Here is the UD Flow Chart considering the many options and circumstances which you may face, and which you can create. It is not complete, because there are several additional circumstances that can arise which if included would make the chart even more confusing. If you start from the upper left corner and follow the arrows through the %26quot;S%26quot; pattern, until you get to TRIAL, where it forks into winning or losing, and forks again at the appeal. The triangles address trouble spots, where the eviction case might have already secretly been over, and you need to take immediate action to have your day in court. The %26quot;discovery%26quot; pattern at the right side happens simultaneously with the demurrer and answer stage, prior to trial. The approximate number of days before the given event is identified in red. You can see and download an Acrobat %26quot;pdf%26quot; version, which is clearer and prints nicely onto legal sized paper, by clicking here: [PDF] You can also view the full-sized version as a %26quot;jpg%26quot; file [JPG]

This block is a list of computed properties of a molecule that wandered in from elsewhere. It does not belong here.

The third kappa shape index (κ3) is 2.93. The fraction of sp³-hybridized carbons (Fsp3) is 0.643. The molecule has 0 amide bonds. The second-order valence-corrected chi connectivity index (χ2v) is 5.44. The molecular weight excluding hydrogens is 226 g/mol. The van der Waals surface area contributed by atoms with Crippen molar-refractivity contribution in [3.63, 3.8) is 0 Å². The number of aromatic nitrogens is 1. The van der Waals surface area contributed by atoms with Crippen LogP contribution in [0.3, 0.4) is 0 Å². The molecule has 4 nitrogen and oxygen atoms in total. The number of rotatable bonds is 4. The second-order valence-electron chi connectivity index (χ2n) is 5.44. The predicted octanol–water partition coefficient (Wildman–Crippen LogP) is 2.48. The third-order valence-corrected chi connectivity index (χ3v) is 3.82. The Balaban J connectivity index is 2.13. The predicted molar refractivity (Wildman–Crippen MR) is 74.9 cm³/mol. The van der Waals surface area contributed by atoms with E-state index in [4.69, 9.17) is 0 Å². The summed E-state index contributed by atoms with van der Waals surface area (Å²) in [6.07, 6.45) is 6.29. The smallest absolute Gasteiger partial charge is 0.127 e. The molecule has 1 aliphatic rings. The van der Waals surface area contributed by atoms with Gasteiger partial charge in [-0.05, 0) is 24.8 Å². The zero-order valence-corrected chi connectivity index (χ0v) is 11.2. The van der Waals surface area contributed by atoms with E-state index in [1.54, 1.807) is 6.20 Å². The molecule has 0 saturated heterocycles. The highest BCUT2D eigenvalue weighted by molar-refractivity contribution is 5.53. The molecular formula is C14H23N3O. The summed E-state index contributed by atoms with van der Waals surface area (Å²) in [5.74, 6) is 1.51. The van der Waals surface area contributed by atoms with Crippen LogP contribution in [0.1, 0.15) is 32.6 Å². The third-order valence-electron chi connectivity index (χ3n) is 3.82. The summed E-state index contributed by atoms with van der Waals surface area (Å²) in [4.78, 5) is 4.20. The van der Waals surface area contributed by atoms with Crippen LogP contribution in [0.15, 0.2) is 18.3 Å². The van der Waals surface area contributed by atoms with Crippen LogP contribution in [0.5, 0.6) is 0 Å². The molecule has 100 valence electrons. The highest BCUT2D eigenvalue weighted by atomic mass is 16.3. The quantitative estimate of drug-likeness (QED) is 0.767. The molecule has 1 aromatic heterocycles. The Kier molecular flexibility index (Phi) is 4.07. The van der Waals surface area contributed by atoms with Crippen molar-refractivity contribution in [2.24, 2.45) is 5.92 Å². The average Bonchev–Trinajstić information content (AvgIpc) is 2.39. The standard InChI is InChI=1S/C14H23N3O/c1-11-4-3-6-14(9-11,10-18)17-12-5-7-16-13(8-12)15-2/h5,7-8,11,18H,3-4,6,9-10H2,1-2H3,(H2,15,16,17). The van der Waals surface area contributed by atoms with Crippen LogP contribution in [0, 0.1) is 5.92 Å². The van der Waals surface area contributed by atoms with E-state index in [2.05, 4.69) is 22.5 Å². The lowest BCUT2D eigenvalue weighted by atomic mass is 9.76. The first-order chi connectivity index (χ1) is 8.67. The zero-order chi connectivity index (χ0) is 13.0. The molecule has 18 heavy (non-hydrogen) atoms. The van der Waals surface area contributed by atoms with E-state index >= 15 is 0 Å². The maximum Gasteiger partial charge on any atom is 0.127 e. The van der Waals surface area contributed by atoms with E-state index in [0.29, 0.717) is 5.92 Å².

The eviction lawsuit exemplified in this flow chart could take 6 months or more to complete, and cost the landlord about $10,000-$20,000 to complete. In its simplest version, it can take 2-3 months, and cost you as little as $600 in attorney fees, assuming a typically improper service is challenged by a motion to quash, the defective complaint is challenged by a demurrer, and no jury trial is requested.